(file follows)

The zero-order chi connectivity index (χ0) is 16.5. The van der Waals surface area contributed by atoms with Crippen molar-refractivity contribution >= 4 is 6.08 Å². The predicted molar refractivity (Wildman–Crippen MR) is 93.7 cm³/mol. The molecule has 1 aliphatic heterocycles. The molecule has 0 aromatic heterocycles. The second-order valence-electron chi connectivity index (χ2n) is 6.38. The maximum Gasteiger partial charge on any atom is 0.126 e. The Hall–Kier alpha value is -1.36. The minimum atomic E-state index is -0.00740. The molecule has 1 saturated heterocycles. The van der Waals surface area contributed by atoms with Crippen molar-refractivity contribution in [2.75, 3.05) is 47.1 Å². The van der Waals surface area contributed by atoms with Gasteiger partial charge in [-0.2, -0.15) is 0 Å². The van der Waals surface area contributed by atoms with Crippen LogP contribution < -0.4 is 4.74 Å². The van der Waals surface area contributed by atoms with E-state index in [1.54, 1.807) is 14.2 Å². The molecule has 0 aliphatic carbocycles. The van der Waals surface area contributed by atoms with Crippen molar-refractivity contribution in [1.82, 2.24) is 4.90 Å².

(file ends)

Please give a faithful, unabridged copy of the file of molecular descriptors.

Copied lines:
The zero-order chi connectivity index (χ0) is 16.5. The van der Waals surface area contributed by atoms with Crippen molar-refractivity contribution >= 4 is 6.08 Å². The predicted molar refractivity (Wildman–Crippen MR) is 93.7 cm³/mol. The molecule has 1 aliphatic heterocycles. The molecule has 0 aromatic heterocycles. The second-order valence-electron chi connectivity index (χ2n) is 6.38. The maximum Gasteiger partial charge on any atom is 0.126 e. The Hall–Kier alpha value is -1.36. The minimum atomic E-state index is -0.00740. The molecule has 1 saturated heterocycles. The van der Waals surface area contributed by atoms with Crippen molar-refractivity contribution in [2.75, 3.05) is 47.1 Å². The van der Waals surface area contributed by atoms with Gasteiger partial charge in [-0.2, -0.15) is 0 Å². The van der Waals surface area contributed by atoms with Crippen LogP contribution < -0.4 is 4.74 Å². The van der Waals surface area contributed by atoms with E-state index in [1.54, 1.807) is 14.2 Å². The molecule has 0 aliphatic carbocycles. The van der Waals surface area contributed by atoms with Crippen molar-refractivity contribution in [1.82, 2.24) is 4.90 Å².